In an attempt to provide even smaller achievement increments, which will enthuse new students, many styles, including GKR, offer "half-grades" denoted by tags or stripes. These tags are generally the same colour as the next belt. In GKR, you can attain a single yellow tag on a white belt, a single orange tag on a yellow belt, and one or two black tags on a brown belt. At brown-belt level, it can take two or three years to progress to black, so these tags help to maintain enthusiasm, whilst providing targets for students to aim for.

How to tie your belt

Please note, brand new belts will be very stiff and hard to tie properly until you've broken them in. If you don't mind washing your belt, that will soften the material far quicker.

Your belt should have a plain end, and an end (and side) with a label. For clarity, the label side in our drawings is yellow, and the plain side is white.
With the label facing outwards, wrap the belt anti-clockwise around you (viewed from above) so that the label-end is somewhere near your back. The exact position will vary according to your waist size and the length of your belt. The main part of your belt should be in the front.
Holding the label end in place, continue to wrap the belt around you. If you pull the belt firmly, it should be able to hold the label end in place against your body.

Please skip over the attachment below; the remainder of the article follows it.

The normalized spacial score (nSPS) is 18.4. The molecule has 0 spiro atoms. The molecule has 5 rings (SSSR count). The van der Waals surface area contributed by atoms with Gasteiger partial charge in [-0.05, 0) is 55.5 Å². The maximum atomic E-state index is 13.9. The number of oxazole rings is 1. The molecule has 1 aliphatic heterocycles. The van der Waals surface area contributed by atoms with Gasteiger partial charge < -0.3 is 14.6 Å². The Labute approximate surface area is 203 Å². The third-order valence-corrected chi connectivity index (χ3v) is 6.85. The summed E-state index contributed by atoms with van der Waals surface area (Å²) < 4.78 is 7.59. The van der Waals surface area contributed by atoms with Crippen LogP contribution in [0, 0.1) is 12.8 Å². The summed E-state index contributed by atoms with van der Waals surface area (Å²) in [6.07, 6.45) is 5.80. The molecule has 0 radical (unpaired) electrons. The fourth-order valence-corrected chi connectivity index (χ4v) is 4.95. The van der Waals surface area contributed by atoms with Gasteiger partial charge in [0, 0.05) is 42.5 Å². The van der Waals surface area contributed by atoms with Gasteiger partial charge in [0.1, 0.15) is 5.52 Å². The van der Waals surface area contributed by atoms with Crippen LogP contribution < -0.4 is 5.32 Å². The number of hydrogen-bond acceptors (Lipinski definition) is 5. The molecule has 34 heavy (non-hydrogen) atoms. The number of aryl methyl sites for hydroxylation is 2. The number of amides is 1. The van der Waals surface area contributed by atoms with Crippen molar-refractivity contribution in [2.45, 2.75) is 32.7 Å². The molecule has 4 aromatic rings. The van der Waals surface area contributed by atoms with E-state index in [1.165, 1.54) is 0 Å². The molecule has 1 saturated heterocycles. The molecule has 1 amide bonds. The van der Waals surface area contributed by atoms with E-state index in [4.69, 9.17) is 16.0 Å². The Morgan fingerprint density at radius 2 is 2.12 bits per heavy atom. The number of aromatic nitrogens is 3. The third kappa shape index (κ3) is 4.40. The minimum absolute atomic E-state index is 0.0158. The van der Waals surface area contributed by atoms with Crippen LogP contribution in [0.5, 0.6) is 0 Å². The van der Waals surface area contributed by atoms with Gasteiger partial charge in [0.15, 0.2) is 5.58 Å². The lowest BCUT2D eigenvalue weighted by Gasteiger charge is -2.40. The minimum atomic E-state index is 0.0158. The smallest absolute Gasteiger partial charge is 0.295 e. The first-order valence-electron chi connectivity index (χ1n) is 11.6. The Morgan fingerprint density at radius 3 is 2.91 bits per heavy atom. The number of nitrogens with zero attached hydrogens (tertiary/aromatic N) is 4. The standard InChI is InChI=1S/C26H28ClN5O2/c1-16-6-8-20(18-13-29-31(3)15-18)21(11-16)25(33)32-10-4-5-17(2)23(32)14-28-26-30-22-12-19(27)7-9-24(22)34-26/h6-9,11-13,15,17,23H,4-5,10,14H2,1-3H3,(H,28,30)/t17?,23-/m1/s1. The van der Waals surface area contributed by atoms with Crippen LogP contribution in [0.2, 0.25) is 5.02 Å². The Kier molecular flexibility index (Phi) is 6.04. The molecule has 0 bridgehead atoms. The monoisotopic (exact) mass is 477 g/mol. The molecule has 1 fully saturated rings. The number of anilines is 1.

If the belt is long enough, wrap it one more time around your body, ending up with the loose end at the front. If the belt is not long enough, skip this stage.
Take the loose plain belt end and tuck it under the two layers of belt in front of you. This bit is vitally important, if you do not tuck beneath both layers, then as soon as you start training, the bottom layer will droop down, and look unsightly.

If there is only one layer, just tuck it under that.

Now for the tricky bit - reach behind you and find the label end which is hopefully held in place by two circles of belt. Pull the end down and out from the layers of belt on top of it, and unwind the label end anti-clockwise until it is at the front. At this stage, you should have two belt ends of roughly equal length; the label end hanging down and the plain end poking up. If the ends are not equal at this stage, you'll have to adjust how far you wind the belt around you in the first stage. Kids often have to start much further around, whilst chunkier people often start further back.
Bend the plain end down. Take the label end, and without twisting it, pass it behind the plain one.
Now wrap the label end once around the plain end.
Pull both ends outwards to the sides to tighten the knot, then downwards at 45 degrees to give it the right shape. The two ends should both be pointing out and down at 45 degrees and should be of equal length. Click here to find out why the length is important.

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Click above to download a printable version of this tutorial in  Word format (.zip file - 63k - You'll need a zip program to access it).

All graphics and text on this page are copyright Mat Broomfield. Feel free to use or print the pages for yourself if you are a student.
Senseis, feel free to print multiple copies for your GKR students only.